But mention "China" and "green" in the same breath, and most travelers are likely to look at you like you've been huffing diesel fumes. After all, the media is full of stories about the huge environmental costs of China's breakneck economic growth. Most Westerners are more likely to think of dams, smog and booming megacities than pristine mountain streams, lush jungles and indigenous cultures living in balance with nature. And for many recently affluent Chinese travelers, the emphasis remains on mass tourism with a façade of luxury—if it's not conspicuous, shiny and crowded, it often seems it's not worth doing. But that's all changing, like everything in the world's most dynamic country. And if China has anything in abundance, it's surprises. For many newcomers to China travel, the biggest surprise might be the growth of green travel in the Middle Kingdom. For some, "green travel" may mean trekking in remote regions of Yunnan, Sichuan and Tibet; others may prefer to pay a premium to stay in small eco-lodges or boutique hotels; still others may prefer the familiarity and comfort of conventional hotels but with an environmentally aware twist and easy access to nature reserves and parks. Regardless, the goal is a shared one: to protect and preserve the environment while enjoying the best it has to offer. This doesn't just mean saving rare species, either. In this age of global warming and rapid resource depletion, it means understanding how one person can affect the environment and everything in it, from the local to the global level—and accepting responsibility for helping to make things better. With all that in mind, we're debuting a series of green China features with a few tips for earth-friendly travel in China. In the near future, we'll spotlight regions, destinations, resorts and hotels that get high marks for environmental friendliness. We'll continue to do features on the subject, ranging from roughing it to luxury ecotourism, and we invite you to join the ongoing conversation in our new China Travel Environment and Ecology Forum. If you have your own recommendations, stories or photos, let us know. Green Travel in China Carbon-conscious conveyance In this age of global warming, travelers are becoming increasingly aware of their "carbon footprint," which is shorthand for the amount of CO2 and other greenhouse gasses emitted by burning fossil fuels that can be calculated as being your individual share. One popular option is carbon offsetting. An easy-to-use carbon calculator can help you calculate the climate impact of your flights and other travel activities; you can then contribute to an organization dedicated to various emissions-reducing actions, from protecting rain forests and wetlands to planting new trees to developing new low-emissions technologies. You can also calculate carbon offsets for any bus, car or train travel you do. Of course, students and budget travelers may not have the extra money to do so. Regardless, you can choose lower emitting options over higher ones—take a bus or train instead of splurging on a private car; walk or ride a bike instead of hopping in cab; plan your trip carefully in advance to minimize the chance of often costly (and energy-gobbling) last-minute travel changes. As a bonus, you get a much more up-close-and-personal look at China by traveling in slower and more old-fashioned ways, whether in big city Beijing or the laid-back countryside around Guilin or one of Yunnan's top destinations. In addition to carbon offsets, a number of travel businesses are experiencing something of a green awakening, making it easier for concerned consumers to act. For example, Chinese online travel giant Ctrip.com has recently made it possible to use accumulated travel points to help Shanghai Roots & Shoots plant more trees or to support environmental education in China by purchasing a reusable bag from GECKO. Green hotels in China If you're in a big city, the idea of a "green hotel" might seem counterintuitive, but even in the heart of Shanghai or sprawling outskirts of Shenzhen, you'll find accommodations that have gone green to one degree or another. International chains like Novotel, which recently teamed up with environmental certification organization Green Globe, are upgrading their facilities to save energy and reduce waste while maintaining high levels of quality and service, and for many first-time travelers to China, brand familiarity can be important. Novotel Peace Beijing and Novotel Atlantis Shanghai are good bets both for comfort and for you conscience. If an international chain isn't your thing, the green trend meets the boutique hotel in hotels like China's "first carbon-neutral hotel," URBN Hotels (despite the plural, they only have one at present though more are planned across China). In addition to centrally located urban hotels, a number of green alternatives are springing up in China's suburbs.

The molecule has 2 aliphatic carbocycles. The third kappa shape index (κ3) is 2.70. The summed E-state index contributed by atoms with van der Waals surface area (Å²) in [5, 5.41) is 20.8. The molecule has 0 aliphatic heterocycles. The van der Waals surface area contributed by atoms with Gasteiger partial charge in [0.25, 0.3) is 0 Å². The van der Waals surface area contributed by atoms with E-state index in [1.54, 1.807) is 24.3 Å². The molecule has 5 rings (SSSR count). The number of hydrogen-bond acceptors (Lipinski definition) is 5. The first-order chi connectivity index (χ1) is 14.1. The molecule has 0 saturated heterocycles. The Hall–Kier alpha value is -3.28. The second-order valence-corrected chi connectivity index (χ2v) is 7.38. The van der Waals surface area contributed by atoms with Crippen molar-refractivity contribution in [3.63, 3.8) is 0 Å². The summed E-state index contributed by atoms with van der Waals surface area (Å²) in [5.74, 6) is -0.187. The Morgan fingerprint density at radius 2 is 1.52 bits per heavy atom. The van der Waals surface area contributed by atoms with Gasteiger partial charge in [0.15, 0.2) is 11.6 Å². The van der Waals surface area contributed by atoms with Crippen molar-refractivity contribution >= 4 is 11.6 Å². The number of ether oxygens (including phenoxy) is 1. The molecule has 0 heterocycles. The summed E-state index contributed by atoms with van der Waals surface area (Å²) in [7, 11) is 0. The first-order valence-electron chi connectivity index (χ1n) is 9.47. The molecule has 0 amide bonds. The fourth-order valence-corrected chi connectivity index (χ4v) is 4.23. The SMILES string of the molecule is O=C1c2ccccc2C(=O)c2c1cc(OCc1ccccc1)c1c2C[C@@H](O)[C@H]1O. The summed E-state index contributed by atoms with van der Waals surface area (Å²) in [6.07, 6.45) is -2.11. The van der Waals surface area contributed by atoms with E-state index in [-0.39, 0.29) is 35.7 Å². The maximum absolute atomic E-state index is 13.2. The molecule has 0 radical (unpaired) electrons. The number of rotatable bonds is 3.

Sure, purists may raise an eyebrow at the mention of "ecotourism" in connection with developments like the Interlaken Shenzhen, designed to evoke an alpine Swiss village on the outskirts of the booming city in a semi-tropical park-like development, or the gee-whiz futuristic design of a development like the "sustainable" five-star Songjiang Hotel outside of Shanghai (see illustration, slated to open in May 2009). But when it comes to the nurturing of an environmental consciousness in development-happy China, the thought does indeed count for quite a bit: awareness is the first step toward action, and an eco- friendly hotel, even if less crunchy granola (or stinky tofu, for that matter) than status-conscious arugula and latte, raises awareness in both consumers and businesses. There are also an increasing number of green getaways suitable for a long weekend escape from China's urban centers. If you've had enough of Shanghai, try Moganshan area. Guangzhou boasts the Crosswaters Ecolodge and Spa in the bamboo forests of Nankunshan to the west of the city. The Beijing region offers unique options like the Beijing Crab Island Green Ecological Resort, which grows its own organic produce and seeks a high degree of sustainability, including the "coexistence of crops and crabs" as well as more mundane eco-goals like use of renewable energy and water reclamation.
Then there's Chengdu with its proximity to the forests and mountains that are home to China's poster animal for ecotourism, the giant panda. Because of the recent Sichuan earthquake, the situation in and around Chengdu will likely remain uncertain for several months—look for Sichuan updates on this site as well as more information on other popular ecotourism destinations throughout China, especially in the south and west, where remote and rugged lands have remained relatively untouched by development.